1 - The common law of England 534; Commonwealth v. Hunt, 4 Met. is not to be taken, in all respects, to 122 ; Pearce 0. Atwood, 13 Mass. be that of America. Our ancestors 354; Sackett v. Sackett, 8 Pick. 309; brought with them its general princi- Marks v. Morris, 4 Hen & M. 463 ; ples, and claimed it as their birth- Mayo v. Wilson, 1 N. H. 58; Houghton right; but they brought with them v. Page, 2 N. H. 44; State v. Rollins, and adopted only that portion which 8 N. H. 550; State v. Buchanan, 5 was applicable to their condition.” H. & J. 356; Sibley v. Williams, 3 Story, J., in Van Ness v. Pacard, 2 G. & J. 62; State v. Cummings, 33 Pet. 144. "The settlers of colonies Conn. 260; Martin v. Bigelow, 2 in America did not carry with them Aiken, 187; Lindsley v. Coats, 1 Ohio, the laws of the land as being bound 245; Bloom v. Richards, 2 Ohio, n. 8. by them wherever they should settle. 390; Lyle v. Richards, 9 S. & R. They left the realm to avoid the incon- 330; State v. Campbell, T. U. P. venieuces and hardships they were Charlt. 167; Craft v. State Bank, 7 under, where some of these laws were Ind. 219; Dawson r. Coffman, 28 Ind. in force; particularly ecclesiastical 220; Bogardus v. Trinity Church, 4 laws, those for payment of tithes, and Sandf. Ch. 757; Morgan v. King, 30 others. Had it been understood that Barb. 9; Lansing v. Stone, 37 Barb. they were to carry these laws with 15; Simpson v. State, 5 Yerg. 356 ; them, they had better have stayed at Crouch v. Hall, 15 Ill. 263; Brown v. home among their friends, unexposed Pratt, 3 Jones (N. C.) Eq. 202 ; to the risks and toils of a new settle- Stout v. Keyes, 2 Doug. (Mich.) 184; ment. They carried with them a right Lorman v. Benson, 8 Mich. 18; Pierto such parts of laws of the land as son v. State, 12 Cal. 149; Norris v. they should judge advantageous or Harris, 15 Cal. 226; Powell v. Sims, useful to them; a right to be free 5 W. Va. 1; Colley v. Merrill, 6 Me. from those they thought hurtful, and 55; State v. Cawood, 2 Stew. 362 ; a right to make such others as they Carter v. Balfour, 19 Ala. 814; Barshould think necessary, not infringing low v. Lambert, 28 Ala. 704; Goodthe general rights of Englishmen; and win v. Thompson, 2 Greene (Iowa), such new laws they were to form as 329; Wagner v. Bissell, 3 lowa, 396; agreeable as might be to the laws Noonan v. State, 9 Miss. 562 ; Powof England.” Franklin, Works by ell v. Brandon, 24 Miss. 343; Coburn Sparks, Vol. IV. p. 271. See also v. Harvey, 18 Wis 147; Reaume v. ('hisholm v. Georgia, 2 Dall. 435; Chambers, 22 Mo. 30; Hamilton v. Patterson 0. Winn, 5 Pet. 241; Kneeland, 1 Nev. 40. The courts of Wheaton v. Peters, 8 Pet. 659; Pol one State will presume the common lard v. Hagan, 3 How. 212; Com- law of a sister State to be the same as monwealth v. Leach, 1 Mass. 59; their own, in the absence of evidence Commonwealth o. Knowlton, 2 Mass. to the contrary. Abell v. Douglass,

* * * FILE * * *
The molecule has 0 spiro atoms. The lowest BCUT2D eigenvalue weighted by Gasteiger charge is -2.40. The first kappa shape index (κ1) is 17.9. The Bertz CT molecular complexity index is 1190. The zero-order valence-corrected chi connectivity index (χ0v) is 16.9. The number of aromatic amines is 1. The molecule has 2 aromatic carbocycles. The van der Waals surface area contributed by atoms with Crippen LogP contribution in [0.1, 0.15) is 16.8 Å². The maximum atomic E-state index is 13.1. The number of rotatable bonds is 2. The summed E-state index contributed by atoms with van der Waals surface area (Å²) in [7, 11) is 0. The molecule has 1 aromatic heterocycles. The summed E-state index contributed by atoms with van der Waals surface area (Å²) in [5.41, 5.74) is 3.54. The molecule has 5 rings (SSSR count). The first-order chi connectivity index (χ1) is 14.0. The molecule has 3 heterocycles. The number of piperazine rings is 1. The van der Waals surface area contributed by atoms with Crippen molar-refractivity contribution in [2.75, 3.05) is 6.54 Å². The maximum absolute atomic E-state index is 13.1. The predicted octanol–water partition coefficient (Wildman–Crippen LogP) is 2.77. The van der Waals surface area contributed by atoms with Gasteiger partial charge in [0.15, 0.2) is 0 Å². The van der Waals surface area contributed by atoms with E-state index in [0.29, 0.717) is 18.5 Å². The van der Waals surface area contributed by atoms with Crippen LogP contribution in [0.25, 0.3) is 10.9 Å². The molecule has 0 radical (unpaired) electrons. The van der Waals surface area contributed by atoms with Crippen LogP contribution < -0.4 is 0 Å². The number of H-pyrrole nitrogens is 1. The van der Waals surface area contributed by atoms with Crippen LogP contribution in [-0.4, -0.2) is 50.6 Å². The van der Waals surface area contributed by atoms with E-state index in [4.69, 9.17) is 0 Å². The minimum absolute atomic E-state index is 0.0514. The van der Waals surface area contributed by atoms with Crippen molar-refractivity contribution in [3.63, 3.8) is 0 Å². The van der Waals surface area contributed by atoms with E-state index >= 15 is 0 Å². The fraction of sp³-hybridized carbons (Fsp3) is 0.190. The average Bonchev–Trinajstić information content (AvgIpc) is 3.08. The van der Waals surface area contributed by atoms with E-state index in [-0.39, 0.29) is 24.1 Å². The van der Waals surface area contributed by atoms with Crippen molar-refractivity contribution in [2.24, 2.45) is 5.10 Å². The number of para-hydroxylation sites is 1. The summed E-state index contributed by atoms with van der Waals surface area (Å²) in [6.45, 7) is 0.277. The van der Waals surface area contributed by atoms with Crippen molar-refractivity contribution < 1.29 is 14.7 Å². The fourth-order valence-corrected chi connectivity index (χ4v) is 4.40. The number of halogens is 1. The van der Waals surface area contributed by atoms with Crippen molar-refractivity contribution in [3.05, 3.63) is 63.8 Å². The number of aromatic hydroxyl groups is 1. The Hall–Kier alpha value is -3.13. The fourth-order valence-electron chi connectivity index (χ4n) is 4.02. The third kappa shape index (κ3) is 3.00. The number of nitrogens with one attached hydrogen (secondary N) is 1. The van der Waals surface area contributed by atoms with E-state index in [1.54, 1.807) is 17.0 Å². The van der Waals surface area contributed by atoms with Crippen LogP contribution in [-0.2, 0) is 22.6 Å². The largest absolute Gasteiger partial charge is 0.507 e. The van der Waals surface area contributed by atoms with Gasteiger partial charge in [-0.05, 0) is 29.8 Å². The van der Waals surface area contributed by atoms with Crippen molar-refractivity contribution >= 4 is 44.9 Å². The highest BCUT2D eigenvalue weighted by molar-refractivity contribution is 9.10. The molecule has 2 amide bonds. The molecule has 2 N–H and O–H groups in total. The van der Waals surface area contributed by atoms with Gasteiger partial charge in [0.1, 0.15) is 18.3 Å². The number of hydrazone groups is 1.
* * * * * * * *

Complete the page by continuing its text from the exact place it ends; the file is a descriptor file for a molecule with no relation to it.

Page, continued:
(* 24] They also claimed the benefit of * such statutes as from

time to time had been enacted in modification of this body of rules. And when the difficulties with the home government sprung up, it was a source of immense moral power to the colonists that they were able to show that the rights they claimed were conferred by the common law, and that the king and Parliament were seeking to deprive them of the common birthright of Englishmen. Did Parliament attempt to levy taxes in America, the people demanded the benefit of that maxim with which for many generations every intelligent subject had been familiar, that those must vote the tax who are to pay it. Did Parliament order offenders against the laws in America to be sent to England for trial, every American was roused to indignation, and protested against the trampling under foot of that time-honored principle, that trials for crime must be by a jury of the vicinage. Contending thus behind the bulwarks of the common law, Englishmen would appreciate and sympathize with their position, and Americans would feel doubly strong in a cause that was right not only, but the justice of which must be confirmed by an appeal to the consciousness of their enemies themselves.